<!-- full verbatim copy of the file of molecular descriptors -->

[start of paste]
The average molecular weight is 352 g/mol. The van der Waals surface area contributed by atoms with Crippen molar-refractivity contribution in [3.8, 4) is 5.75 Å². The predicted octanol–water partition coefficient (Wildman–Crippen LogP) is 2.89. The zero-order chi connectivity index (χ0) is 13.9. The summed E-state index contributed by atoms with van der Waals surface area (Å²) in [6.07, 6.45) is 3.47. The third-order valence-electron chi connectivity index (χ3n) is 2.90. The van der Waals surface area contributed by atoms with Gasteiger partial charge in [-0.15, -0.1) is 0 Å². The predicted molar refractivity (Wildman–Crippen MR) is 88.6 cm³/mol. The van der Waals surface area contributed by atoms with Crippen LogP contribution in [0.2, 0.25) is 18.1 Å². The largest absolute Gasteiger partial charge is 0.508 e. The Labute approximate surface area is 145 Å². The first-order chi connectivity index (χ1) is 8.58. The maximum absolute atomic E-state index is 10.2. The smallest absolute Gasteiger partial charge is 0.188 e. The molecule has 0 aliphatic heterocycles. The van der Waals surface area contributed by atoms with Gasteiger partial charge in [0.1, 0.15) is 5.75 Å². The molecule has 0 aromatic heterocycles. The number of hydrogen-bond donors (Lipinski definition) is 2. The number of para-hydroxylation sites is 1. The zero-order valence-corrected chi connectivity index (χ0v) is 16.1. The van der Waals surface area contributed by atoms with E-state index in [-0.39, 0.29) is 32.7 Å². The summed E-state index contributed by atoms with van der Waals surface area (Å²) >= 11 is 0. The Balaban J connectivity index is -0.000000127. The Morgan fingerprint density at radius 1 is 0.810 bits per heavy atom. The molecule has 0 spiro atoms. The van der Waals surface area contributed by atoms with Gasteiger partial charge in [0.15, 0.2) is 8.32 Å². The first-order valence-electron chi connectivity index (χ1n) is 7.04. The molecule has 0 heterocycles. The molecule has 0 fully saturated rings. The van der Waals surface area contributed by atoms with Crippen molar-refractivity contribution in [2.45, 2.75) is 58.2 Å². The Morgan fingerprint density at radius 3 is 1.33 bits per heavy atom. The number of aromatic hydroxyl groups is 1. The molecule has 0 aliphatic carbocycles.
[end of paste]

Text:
The average molecular weight is 352 g/mol. The van der Waals surface area contributed by atoms with Crippen molar-refractivity contribution in [3.8, 4) is 5.75 Å². The predicted octanol–water partition coefficient (Wildman–Crippen LogP) is 2.89. The zero-order chi connectivity index (χ0) is 13.9. The summed E-state index contributed by atoms with van der Waals surface area (Å²) in [6.07, 6.45) is 3.47. The third-order valence-electron chi connectivity index (χ3n) is 2.90. The van der Waals surface area contributed by atoms with Gasteiger partial charge in [-0.15, -0.1) is 0 Å². The predicted molar refractivity (Wildman–Crippen MR) is 88.6 cm³/mol. The van der Waals surface area contributed by atoms with Crippen LogP contribution in [0.2, 0.25) is 18.1 Å². The largest absolute Gasteiger partial charge is 0.508 e. The Labute approximate surface area is 145 Å². The first-order chi connectivity index (χ1) is 8.58. The maximum absolute atomic E-state index is 10.2. The smallest absolute Gasteiger partial charge is 0.188 e. The molecule has 0 aliphatic heterocycles. The van der Waals surface area contributed by atoms with Gasteiger partial charge in [0.1, 0.15) is 5.75 Å². The molecule has 0 aromatic heterocycles. The number of hydrogen-bond donors (Lipinski definition) is 2. The number of para-hydroxylation sites is 1. The zero-order valence-corrected chi connectivity index (χ0v) is 16.1. The van der Waals surface area contributed by atoms with E-state index in [-0.39, 0.29) is 32.7 Å². The summed E-state index contributed by atoms with van der Waals surface area (Å²) >= 11 is 0. The Balaban J connectivity index is -0.000000127. The Morgan fingerprint density at radius 1 is 0.810 bits per heavy atom. The molecule has 0 spiro atoms. The van der Waals surface area contributed by atoms with Gasteiger partial charge in [0.15, 0.2) is 8.32 Å². The first-order valence-electron chi connectivity index (χ1n) is 7.04. The molecule has 0 heterocycles. The molecule has 0 fully saturated rings. The van der Waals surface area contributed by atoms with Crippen molar-refractivity contribution in [2.45, 2.75) is 58.2 Å². The Morgan fingerprint density at radius 3 is 1.33 bits per heavy atom. The number of aromatic hydroxyl groups is 1. The molecule has 0 aliphatic carbocycles.